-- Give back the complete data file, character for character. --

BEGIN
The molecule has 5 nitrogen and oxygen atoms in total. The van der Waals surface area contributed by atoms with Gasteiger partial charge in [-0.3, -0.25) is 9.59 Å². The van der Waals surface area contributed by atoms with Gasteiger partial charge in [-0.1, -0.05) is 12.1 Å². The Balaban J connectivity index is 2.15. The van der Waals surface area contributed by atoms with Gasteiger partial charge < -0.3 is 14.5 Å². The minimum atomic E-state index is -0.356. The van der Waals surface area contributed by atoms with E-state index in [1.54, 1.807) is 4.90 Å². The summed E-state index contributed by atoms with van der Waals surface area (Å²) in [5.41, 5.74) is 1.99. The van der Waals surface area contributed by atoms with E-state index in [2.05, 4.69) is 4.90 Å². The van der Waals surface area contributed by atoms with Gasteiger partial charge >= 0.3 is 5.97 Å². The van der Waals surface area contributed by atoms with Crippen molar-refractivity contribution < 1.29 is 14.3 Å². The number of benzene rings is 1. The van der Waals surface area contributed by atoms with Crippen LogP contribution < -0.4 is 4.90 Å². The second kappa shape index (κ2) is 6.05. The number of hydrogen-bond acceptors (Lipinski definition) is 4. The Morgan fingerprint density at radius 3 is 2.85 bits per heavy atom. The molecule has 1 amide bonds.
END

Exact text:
The molecule has 5 nitrogen and oxygen atoms in total. The van der Waals surface area contributed by atoms with Gasteiger partial charge in [-0.3, -0.25) is 9.59 Å². The van der Waals surface area contributed by atoms with Gasteiger partial charge in [-0.1, -0.05) is 12.1 Å². The Balaban J connectivity index is 2.15. The van der Waals surface area contributed by atoms with Gasteiger partial charge < -0.3 is 14.5 Å². The minimum atomic E-state index is -0.356. The van der Waals surface area contributed by atoms with E-state index in [1.54, 1.807) is 4.90 Å². The summed E-state index contributed by atoms with van der Waals surface area (Å²) in [5.41, 5.74) is 1.99. The van der Waals surface area contributed by atoms with E-state index in [2.05, 4.69) is 4.90 Å². The van der Waals surface area contributed by atoms with Gasteiger partial charge >= 0.3 is 5.97 Å². The van der Waals surface area contributed by atoms with Crippen molar-refractivity contribution < 1.29 is 14.3 Å². The number of benzene rings is 1. The van der Waals surface area contributed by atoms with Crippen LogP contribution < -0.4 is 4.90 Å². The second kappa shape index (κ2) is 6.05. The number of hydrogen-bond acceptors (Lipinski definition) is 4. The Morgan fingerprint density at radius 3 is 2.85 bits per heavy atom. The molecule has 1 amide bonds.